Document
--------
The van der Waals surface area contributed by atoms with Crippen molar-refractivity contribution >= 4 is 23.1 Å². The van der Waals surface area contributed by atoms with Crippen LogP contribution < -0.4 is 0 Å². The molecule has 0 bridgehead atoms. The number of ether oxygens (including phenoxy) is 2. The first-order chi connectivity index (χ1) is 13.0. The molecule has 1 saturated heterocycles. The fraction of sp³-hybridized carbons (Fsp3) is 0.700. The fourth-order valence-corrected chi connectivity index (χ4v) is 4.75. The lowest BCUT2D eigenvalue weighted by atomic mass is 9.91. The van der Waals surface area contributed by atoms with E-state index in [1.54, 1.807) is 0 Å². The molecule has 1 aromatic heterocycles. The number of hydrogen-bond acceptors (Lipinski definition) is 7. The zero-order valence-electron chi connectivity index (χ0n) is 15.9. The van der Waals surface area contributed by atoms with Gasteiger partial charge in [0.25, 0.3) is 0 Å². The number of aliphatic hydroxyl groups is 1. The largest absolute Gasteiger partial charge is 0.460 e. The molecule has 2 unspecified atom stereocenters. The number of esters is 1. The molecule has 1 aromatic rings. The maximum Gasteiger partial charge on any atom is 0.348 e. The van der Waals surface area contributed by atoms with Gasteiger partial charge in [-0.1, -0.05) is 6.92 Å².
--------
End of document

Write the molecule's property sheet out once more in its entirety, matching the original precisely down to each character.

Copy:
The van der Waals surface area contributed by atoms with Crippen molar-refractivity contribution >= 4 is 23.1 Å². The van der Waals surface area contributed by atoms with Crippen LogP contribution < -0.4 is 0 Å². The molecule has 0 bridgehead atoms. The number of ether oxygens (including phenoxy) is 2. The first-order chi connectivity index (χ1) is 13.0. The molecule has 1 saturated heterocycles. The fraction of sp³-hybridized carbons (Fsp3) is 0.700. The fourth-order valence-corrected chi connectivity index (χ4v) is 4.75. The lowest BCUT2D eigenvalue weighted by atomic mass is 9.91. The van der Waals surface area contributed by atoms with E-state index in [1.54, 1.807) is 0 Å². The molecule has 1 aromatic heterocycles. The number of hydrogen-bond acceptors (Lipinski definition) is 7. The zero-order valence-electron chi connectivity index (χ0n) is 15.9. The van der Waals surface area contributed by atoms with Gasteiger partial charge in [0.25, 0.3) is 0 Å². The number of aliphatic hydroxyl groups is 1. The largest absolute Gasteiger partial charge is 0.460 e. The molecule has 2 unspecified atom stereocenters. The number of esters is 1. The molecule has 1 aromatic rings. The maximum Gasteiger partial charge on any atom is 0.348 e. The van der Waals surface area contributed by atoms with Gasteiger partial charge in [-0.1, -0.05) is 6.92 Å².